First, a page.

Ottoway, infant

Ottoway, infant        1879 January 18th            Fisherton

An inquest was held at the “London” inn, at Fisherton, on Tuesday afternoon, by Mr George Smith, city coroner, on the body of a newly born child of Mrs Ottoway, of 9, Railway-terrace, which died at an early hour this morning. Mr Lucas was foreman of the jury. The particulars will be found in the annexed full report of the evidence adduced at the inquiry.

Mrs Ruth Greenwood stated : I live at the Dispensary and am one of the certificated midwives. At about half past seven on the previous evening I was sent for to attend Mrs Ottoway, who, I believe, is a married woman. During the night Mrs Ottoway was delivered of a male child. No medical man was present and there was none sent for at the time, nor afterwards during the time I was there. The confinement took place at about half past one. The child was born alive, and to all appearances was a healthy child; and continued healthy as long as I was in the house. I left at about half past three, and so far as I could judge the child was then in a healthy state. At about eight o’clock this morning I was sent for and informed that the child was dead. I immediately advised them to send for Mr Darke, and then went and saw the child. I found it dead. I was present when Mr Darke arrived.

A juror : Who did you leave the child with? With the mother, but a Mrs Turnbowl and Mrs Ottoway’s mother I believe were in attendance when I went downstairs and when I left.

Dr F P Darke said : I am a medical practitioner of Salisbury. This morning between eight and nine I was called upon to visit the child of Ellen Ottoway; and on my arrival I found the child dead. I have since seen and examined he child. There are no marks of violence upon it, and I think death was caused by suffocation, from some portion of the bed clothes having fallen over the child’s mouth. From the appearance of the body I should not judge that suffocation had been caused by unfair means.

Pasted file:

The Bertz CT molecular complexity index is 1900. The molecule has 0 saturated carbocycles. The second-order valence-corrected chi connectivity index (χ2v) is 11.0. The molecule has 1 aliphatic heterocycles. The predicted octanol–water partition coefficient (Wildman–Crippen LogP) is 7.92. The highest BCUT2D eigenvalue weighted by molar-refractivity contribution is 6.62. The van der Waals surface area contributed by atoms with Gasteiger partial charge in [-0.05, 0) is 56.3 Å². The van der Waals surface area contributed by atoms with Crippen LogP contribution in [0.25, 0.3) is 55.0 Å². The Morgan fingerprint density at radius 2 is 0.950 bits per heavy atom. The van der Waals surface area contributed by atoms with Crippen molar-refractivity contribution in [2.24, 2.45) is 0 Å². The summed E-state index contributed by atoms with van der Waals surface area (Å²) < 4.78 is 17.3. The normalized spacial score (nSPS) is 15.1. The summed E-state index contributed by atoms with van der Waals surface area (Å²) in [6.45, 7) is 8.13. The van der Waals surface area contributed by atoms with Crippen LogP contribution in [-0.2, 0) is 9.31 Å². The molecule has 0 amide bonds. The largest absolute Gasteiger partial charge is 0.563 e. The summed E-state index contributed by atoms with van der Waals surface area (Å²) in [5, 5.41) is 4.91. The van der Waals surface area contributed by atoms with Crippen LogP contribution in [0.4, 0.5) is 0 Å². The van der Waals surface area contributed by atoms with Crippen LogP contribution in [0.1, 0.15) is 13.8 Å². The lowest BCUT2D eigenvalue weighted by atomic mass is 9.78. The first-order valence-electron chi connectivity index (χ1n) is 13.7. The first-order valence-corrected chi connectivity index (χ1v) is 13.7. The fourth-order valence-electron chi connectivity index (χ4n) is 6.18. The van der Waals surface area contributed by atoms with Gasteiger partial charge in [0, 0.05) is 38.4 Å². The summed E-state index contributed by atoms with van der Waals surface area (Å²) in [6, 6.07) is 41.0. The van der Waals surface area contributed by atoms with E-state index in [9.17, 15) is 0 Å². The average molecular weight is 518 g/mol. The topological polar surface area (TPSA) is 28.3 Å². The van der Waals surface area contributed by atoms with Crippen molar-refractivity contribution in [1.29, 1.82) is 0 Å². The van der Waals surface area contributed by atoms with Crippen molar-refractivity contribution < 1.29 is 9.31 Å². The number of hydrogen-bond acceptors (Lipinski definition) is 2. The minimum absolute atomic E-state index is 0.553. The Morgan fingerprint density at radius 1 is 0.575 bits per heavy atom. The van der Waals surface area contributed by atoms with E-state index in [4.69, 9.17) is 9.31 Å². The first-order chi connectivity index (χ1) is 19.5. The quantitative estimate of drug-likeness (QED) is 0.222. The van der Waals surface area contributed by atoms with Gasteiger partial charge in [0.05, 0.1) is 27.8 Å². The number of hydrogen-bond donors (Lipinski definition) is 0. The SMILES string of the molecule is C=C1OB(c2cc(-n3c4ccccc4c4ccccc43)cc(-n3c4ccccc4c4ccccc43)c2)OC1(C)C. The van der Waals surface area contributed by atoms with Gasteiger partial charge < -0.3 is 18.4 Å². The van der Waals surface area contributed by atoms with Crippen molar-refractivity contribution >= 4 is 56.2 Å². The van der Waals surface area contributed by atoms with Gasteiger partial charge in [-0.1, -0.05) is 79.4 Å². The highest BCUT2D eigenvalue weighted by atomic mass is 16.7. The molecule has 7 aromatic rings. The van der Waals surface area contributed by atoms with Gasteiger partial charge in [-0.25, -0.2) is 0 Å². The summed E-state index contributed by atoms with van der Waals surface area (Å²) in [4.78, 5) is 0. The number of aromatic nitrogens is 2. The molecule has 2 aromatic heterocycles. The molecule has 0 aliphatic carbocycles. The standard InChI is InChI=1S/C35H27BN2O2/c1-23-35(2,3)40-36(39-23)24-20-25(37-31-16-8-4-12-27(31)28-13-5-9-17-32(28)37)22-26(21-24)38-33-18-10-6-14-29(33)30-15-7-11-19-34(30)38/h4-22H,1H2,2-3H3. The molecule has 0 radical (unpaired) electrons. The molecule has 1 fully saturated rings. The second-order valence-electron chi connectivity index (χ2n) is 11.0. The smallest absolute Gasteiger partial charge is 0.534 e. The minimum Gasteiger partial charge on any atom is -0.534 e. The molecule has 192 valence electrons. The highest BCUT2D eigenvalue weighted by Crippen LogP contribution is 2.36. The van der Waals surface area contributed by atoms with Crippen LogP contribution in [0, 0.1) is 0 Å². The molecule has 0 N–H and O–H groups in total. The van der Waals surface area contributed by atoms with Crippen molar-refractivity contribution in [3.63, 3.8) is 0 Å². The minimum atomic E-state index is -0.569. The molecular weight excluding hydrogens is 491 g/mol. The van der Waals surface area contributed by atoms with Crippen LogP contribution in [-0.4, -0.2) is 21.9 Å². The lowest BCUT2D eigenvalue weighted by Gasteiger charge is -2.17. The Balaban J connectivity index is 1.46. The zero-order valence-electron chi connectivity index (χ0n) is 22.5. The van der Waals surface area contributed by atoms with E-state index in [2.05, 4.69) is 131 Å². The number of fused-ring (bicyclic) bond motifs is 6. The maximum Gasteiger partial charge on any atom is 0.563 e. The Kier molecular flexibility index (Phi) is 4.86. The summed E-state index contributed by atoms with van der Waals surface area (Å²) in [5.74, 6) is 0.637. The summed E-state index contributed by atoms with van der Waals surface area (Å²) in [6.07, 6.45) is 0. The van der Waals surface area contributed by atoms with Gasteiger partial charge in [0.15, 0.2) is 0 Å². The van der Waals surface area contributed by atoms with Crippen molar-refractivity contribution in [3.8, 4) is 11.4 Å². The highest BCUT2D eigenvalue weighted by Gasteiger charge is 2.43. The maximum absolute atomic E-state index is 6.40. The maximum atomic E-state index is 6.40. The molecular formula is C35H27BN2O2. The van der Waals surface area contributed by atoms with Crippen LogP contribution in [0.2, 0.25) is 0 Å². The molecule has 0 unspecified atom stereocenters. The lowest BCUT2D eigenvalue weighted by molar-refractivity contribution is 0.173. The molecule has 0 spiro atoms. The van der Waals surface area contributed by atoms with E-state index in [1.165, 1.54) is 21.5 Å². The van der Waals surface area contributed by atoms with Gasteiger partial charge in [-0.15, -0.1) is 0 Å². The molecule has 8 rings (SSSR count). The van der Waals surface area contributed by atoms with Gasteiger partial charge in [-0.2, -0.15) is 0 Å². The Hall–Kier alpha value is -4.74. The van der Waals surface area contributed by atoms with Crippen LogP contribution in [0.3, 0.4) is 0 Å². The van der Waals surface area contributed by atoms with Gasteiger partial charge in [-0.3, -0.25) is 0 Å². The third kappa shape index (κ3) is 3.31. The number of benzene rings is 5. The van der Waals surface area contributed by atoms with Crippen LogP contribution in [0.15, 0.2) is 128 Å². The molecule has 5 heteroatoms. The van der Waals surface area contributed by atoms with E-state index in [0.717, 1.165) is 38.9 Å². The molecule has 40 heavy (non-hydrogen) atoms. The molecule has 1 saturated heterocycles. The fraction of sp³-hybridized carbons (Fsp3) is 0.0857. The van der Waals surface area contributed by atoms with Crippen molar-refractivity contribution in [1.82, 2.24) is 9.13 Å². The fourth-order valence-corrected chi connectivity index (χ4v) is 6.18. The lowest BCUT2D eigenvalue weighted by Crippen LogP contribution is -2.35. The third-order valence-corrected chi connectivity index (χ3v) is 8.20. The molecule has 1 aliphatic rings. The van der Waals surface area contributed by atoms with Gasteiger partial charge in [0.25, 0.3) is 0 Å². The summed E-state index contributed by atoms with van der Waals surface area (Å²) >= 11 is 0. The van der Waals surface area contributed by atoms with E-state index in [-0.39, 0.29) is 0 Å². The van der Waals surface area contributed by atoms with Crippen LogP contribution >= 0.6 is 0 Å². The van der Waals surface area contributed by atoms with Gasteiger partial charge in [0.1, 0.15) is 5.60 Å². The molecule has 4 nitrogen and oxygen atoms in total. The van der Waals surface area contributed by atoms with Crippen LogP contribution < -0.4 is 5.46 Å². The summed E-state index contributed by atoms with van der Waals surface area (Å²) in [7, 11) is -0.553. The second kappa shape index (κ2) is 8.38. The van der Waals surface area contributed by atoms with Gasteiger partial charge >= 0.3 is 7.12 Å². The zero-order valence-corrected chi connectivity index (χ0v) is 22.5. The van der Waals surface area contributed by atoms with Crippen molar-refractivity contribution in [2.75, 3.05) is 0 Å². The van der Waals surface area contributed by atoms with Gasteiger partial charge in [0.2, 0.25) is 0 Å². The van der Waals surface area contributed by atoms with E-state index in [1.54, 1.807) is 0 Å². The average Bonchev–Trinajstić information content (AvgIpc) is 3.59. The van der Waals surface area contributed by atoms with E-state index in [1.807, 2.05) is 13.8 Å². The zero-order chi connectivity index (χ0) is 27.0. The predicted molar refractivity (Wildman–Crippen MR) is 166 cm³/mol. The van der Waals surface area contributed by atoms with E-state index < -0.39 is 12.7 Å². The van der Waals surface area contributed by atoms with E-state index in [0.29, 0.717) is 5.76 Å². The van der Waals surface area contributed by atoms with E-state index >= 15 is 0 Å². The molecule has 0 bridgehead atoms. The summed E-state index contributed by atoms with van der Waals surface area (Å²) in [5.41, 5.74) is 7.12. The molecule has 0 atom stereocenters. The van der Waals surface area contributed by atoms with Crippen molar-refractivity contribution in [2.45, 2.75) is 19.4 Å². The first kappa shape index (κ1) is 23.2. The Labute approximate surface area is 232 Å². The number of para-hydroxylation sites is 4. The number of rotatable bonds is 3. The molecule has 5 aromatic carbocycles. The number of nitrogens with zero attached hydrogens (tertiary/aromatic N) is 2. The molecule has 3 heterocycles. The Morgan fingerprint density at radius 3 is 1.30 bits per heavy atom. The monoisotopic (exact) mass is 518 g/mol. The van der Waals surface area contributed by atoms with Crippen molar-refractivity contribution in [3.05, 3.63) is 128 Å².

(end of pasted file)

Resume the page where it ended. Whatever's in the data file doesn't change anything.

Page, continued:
A juror : Is this the first child? Yes; or at least so I have been told. All arrangements seemed to have been made.

Mrs Elizabeth Turnbowl, of 10, Railway-terrace, said Mrs Ottoway was a married woman, and was the wife of Edward Ottoway, railway porter. On the previous afternoon Mrs Ottoway, the mother of the deceased, called upon her to render assistance. She was present with the midwife at about half past one. The child was born alive and appeared to be perfectly healthy. At about half past three the midwife left; and witness saw Mrs Ottoway several times after. On those occasions the child was in bed with its mother. There was a little flannel around the child’s head; and it was covered over with a portion of the bed-clothes. Witness was not present when the child was discovered to be dead. Mrs Ottoway first discovered the fact and then immediately called to witness, and she at once went up. Mrs Ottoway asked her to look at the child, and she did so, and found it was dead. She then took the child and rubbed it by the fire, but to no purpose. She then went for the midwife, and subsequently for Mr Darke.

By a juror : The child was first discovered to be dead a little after five. When I first saw it, it was not quite cold.

The Coroner said he could quite understand that the mother being over-careful, tried to keep the child warm, and put probably too much clothes over it. The jury, after a short consultation, returned a verdict of “Accidentally suffocated.”

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